At my request Loren Gatch kindly provided the text and images of his article on "Thoreau Money", which was published in the January/February 2014 issue of Paper Money, the official journal of the Society of Paper Money Collectors (SPMC). Thanks! Here's an excerpt.
Henry David Thoreau (1817-1862), Transcendentalist author and poet, spent a night in jail in July 1846 for refusing to pay poll taxes because of his opposition to the Mexican-American War and to the practice of slavery.
Given Thoreau’s teachings it was thus appropriate that, more than a century later, the distribution of “Thoreau Money” became a feature of antiwar protests during the 1960s. Produced by the Committee for Non-Violent Action (CNVA) and the War Resisters’ League (WRL), Thoreau Money served as a handbill that explained the theory and practice of war tax resistance.
While Thoreau’s refusal remains perhaps the most well-known American example, war tax resistance dates back before the founding of the American republic. Traditionally undertaken by historical peace churches such as the Quakers, after World War II such tax resistance spread in response to the expansion of a peacetime military establishment and the growth of nuclear arsenals. Groups like the WRL (founded 1923) and the Peacemakers (1948) gave organized expression to pacifism from a secular perspective, including stratagems for avoiding the taxes that paid for war.
As America’s involvement in Vietnam deepened, tax resistance became more organized. A national 10% charge on telephone bills, passed in 1966 to help fund the Vietnam conflict, became a frequent target of war tax resisters, as was the federal income tax itself, to which was added a 10% surcharge in 1968. Tax resisters were counseled to withhold small amounts of federal tax, so as to force the IRS to spend disproportionate amounts in enforcement and collection.
Another common tactic of tax resisters was the declaration of multiple fictitious dependents on their W-4s to reduce their tax bills. In one extreme case, a Quaker couple in North Carolina, Lyle and Sue Snider, claimed 3 billion dependents—about the population of the world at the time! Other protesters went so far as to minimize their incomes through voluntary poverty so as to deprive the government of income.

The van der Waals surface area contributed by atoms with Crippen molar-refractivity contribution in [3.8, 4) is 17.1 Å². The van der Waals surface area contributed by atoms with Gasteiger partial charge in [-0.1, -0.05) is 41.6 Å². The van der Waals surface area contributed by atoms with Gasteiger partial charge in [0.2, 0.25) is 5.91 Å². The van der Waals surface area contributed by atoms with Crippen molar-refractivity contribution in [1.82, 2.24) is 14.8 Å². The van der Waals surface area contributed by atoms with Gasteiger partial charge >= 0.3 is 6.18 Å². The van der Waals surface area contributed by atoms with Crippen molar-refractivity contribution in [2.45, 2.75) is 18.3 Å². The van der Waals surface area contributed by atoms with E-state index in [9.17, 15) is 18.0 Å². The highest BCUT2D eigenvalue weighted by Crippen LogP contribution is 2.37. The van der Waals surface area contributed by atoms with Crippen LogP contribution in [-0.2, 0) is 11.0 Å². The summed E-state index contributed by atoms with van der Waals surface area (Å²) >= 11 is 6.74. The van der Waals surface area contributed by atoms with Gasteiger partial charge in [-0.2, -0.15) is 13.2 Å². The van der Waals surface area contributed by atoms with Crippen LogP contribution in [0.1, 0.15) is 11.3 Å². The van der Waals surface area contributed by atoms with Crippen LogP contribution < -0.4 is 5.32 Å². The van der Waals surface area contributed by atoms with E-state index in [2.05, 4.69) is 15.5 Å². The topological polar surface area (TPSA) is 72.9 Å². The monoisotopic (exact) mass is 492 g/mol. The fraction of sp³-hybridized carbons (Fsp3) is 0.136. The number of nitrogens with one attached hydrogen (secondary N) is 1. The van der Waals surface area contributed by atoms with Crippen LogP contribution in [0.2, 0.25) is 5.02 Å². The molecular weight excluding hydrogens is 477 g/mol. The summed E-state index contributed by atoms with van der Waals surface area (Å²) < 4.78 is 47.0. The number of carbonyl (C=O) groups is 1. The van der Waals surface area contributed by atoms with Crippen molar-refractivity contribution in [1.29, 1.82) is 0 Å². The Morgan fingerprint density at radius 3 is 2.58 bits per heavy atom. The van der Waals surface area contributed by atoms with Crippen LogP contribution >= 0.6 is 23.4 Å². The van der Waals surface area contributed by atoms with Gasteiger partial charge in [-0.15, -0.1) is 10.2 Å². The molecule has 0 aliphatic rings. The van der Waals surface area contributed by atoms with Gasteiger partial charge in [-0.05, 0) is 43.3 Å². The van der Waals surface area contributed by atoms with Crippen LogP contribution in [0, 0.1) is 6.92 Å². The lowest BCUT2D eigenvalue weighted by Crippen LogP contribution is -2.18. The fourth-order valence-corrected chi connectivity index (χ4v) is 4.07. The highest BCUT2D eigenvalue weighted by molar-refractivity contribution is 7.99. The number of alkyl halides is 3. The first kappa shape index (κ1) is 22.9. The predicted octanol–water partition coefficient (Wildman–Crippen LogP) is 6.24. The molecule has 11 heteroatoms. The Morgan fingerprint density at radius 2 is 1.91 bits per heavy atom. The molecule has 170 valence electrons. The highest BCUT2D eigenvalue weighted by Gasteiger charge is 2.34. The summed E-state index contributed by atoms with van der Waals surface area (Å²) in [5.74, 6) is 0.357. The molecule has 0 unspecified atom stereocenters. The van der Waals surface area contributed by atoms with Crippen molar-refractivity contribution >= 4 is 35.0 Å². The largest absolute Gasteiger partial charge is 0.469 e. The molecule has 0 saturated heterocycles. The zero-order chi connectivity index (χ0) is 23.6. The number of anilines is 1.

Two versions of the “War Tax Protest” Thoreau Money exist, both denominated as “1 Peace Yen”. The first, earlier version, was issued by the CNVA, CNVA-West, and the New England CNVA, and features a crude frontal portrait of Thoreau, with red overtones in the scrollwork. Probably derived from the 1856 daguerreotype by Henry David Maxham, it is an unflattering depiction (as Nathaniel Hawthorne once described Thoreau, "he is ugly as sin, long-nosed, queer-mouthed”).
The second, later version uses a facsimile of Samuel Worcester Rouse’s kinder, 1854 crayon portrait of Thoreau as beardless, younger man. Jointly issued by the CNVA and the WRL, this second note features blue overtones in the scrollwork, and dates from after the 1968 merger of the two organizations. Both notes were designed by Mark Morris, an artist associated with CNVA-West, and printed at Grindstone Press in New London, CT. Grindstone Press produced a variety of anti-war ephemera, ranging from handbills and pamphlets to posters, such as Morris’ “Hang up on War” print promoting the CNVA’s campaign against the 10% telephone tax.
I had bought a pair of the notes on a whim from Bolerium Books in San Francisco, which specializes in left-wing and other radical literature. I looked into their origins, and the story of "Thoreau Money" just fell into place.
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